Jefferson searched and found no modern religion that had the original Gospel. Yet, he fought for the Freedom of Religion (laying a path for the Gospel to be restored.)

    Jefferson died in 1825 less than five years before the Church of Jesus Christ of Latter-Day-Saints was established.

  • JoeCapitalist2 Orem, UT
    Jan. 16, 2013 8:49 a.m.

    The Book of Mormon is already a "cut and paste" book. Mormon abridged a large collection of ancient records along with a generous amount of his own commentary to put it together. In many places it clearly states that "less than a hundredth part" of the total original record was included.

    So yes, someone could do the same thing with all the holy scriptures we have today - distill them down to a much smaller book with only the "best parts". The real question becomes: Who is deciding what those best parts are and what is not really needed?

    Mormons believe that Mormon was a prophet with the spirit of revelation and was guided by God to perform the work. They certainly trust his judgement much more than a humanist today who denies the very power of God and instead relies upon his own reason to judge what is worthy and what is not.

  • darinraycousineau Boise, ID
    Jan. 16, 2013 8:44 a.m.

    Typically, President Brigham Young spoke sternly concerning popularity and what can be its ruining acclaim:

    “I do not want ‘Mormonism’ to become popular. … I would rather pass through all the misery and sorrow, the troubles and trials of the Saints, than to have the religion of Christ become popular with the world” (in Journal of Discourses, 10:297).

  • Innovate Spanish Fork, UT
    Jan. 16, 2013 8:41 a.m.

    I have an issue with taking scriptures out of context in order to create a different dialog for discussion. Isn't this what happened to the Bible over the centuries? Can such a book that removes the context of miracles become dangerous for christianity and for other religious faiths in terms of rearranging context to create a humanistic doctrine. I am grately concerned about the implications of taking scripture (the word of God) and removing such context to create false doctrine.

  • coleman51 Orem, UT
    Jan. 16, 2013 8:26 a.m.

    I doubt that they will make many sales of these books. Perhaps they should spend their time more wisely spending their time directly denying God and leave the scriptures for others to judge the merits of each passage.

  • timpClimber Provo, UT
    Jan. 16, 2013 8:21 a.m.

    I have had some noble and special friends who are humanists and I have some very religious friends who can look through a key hole with both eyes. But to pick and choose what should be in a holy book leaves out the essential essence of its being. I will be interested to find out how much of the first chapter of Moroni made it through the humanist knife.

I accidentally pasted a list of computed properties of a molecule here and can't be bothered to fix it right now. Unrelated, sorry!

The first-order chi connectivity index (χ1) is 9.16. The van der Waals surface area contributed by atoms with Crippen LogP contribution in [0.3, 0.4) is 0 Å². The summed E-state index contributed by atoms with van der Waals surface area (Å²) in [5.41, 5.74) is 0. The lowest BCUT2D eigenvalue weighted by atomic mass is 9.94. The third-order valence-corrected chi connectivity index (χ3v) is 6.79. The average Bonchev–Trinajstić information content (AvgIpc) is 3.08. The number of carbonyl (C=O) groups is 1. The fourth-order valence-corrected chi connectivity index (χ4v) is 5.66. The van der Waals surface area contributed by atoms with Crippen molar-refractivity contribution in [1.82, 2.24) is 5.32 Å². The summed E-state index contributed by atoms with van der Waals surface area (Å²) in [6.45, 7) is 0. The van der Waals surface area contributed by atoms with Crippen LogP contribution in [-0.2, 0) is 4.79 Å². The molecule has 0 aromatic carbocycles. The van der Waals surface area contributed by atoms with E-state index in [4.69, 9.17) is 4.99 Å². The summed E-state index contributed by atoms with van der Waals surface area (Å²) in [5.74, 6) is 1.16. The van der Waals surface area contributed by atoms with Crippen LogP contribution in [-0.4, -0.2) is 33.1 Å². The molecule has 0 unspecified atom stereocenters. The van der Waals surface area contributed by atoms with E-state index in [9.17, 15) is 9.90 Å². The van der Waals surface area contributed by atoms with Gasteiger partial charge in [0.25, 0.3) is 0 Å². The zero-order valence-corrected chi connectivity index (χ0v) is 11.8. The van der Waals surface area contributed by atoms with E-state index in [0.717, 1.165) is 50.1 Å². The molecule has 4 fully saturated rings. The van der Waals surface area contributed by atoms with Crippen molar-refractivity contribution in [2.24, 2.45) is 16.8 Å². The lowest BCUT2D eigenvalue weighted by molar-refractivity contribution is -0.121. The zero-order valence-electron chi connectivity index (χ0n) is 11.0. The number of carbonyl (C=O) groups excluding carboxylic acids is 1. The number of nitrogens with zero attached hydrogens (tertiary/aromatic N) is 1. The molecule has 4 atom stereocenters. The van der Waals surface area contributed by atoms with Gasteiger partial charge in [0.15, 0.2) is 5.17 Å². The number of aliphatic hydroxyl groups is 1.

• donn layton, UT
    Jan. 16, 2013 7:45 a.m.

    Fern RL ,
    Woe unto them that call evil good, and good evil; that put darkness for light, and light for darkness; that put bitter for sweet, and sweet for bitter. (Book of Mormon, 2Nephi 15:20 )actually (Isaiah 5:20)
    I love that quote, and wouldn't mind a cut and paste job(Some-one did) of favorite parts of the Book of Mormon or other scriptures, but I would also like to see the flip-side of the coin--all of the parts that didn't make the cut.

  • Fern RL LAYTON, UT
    Jan. 16, 2013 6:51 a.m.

    "Woe unto them that call evil good, and good evil; that put darkness for light, and light for darkness; that put bitter for sweet, and sweet for bitter!" (Book of Mormon).

    I love that quote, and wouldn't mind a cut and paste job of favorite parts of the Book of Mormon or other scriptures, but I would also like to see the flip-side of the coin--all of the parts that didn't make the cut.

    As to Esquire's judgment: "Sounds like the Republican Party!" that sounds like a very good example of prejudice to me.

    I don't believe there is one true political party. Even if there were such a thing, all of us are mere mortals capable of making huge mistakes based on faulty understanding.

  • Albert Maslar CPA (Retired) Absecon, NJ
    Jan. 16, 2013 6:07 a.m.

    Original documents are best left alone as they are the basis for their target audience, whoever that happens to be. The Bible, Book of Mormon, Constitution, Bill of Rights, and the Quran, and others must be allowed to stand or fall on their own truth and merits. Truth is 100% and the most effective falsehoods contain some percentage of that truth, otherwise no one would accept the blatant falsehood. Satan is known as the father of lies and presents an often believable mix of truth and falsehood to beguile even the most astute. Selective cutting and pasting is used indiscriminately to see the falsehood, a favorite political ploy of the day which today might be presenting young children as a backdrop to the gun control controversy. Well and good, but who will sit in for the 1.2 Million children aborted in the US each year since the 1973 Supreme Court Roe v. Wade Decision legalizing abortion on demand for any reason, and today offered at taxpayer objectionable cost? Is that not a lie as well?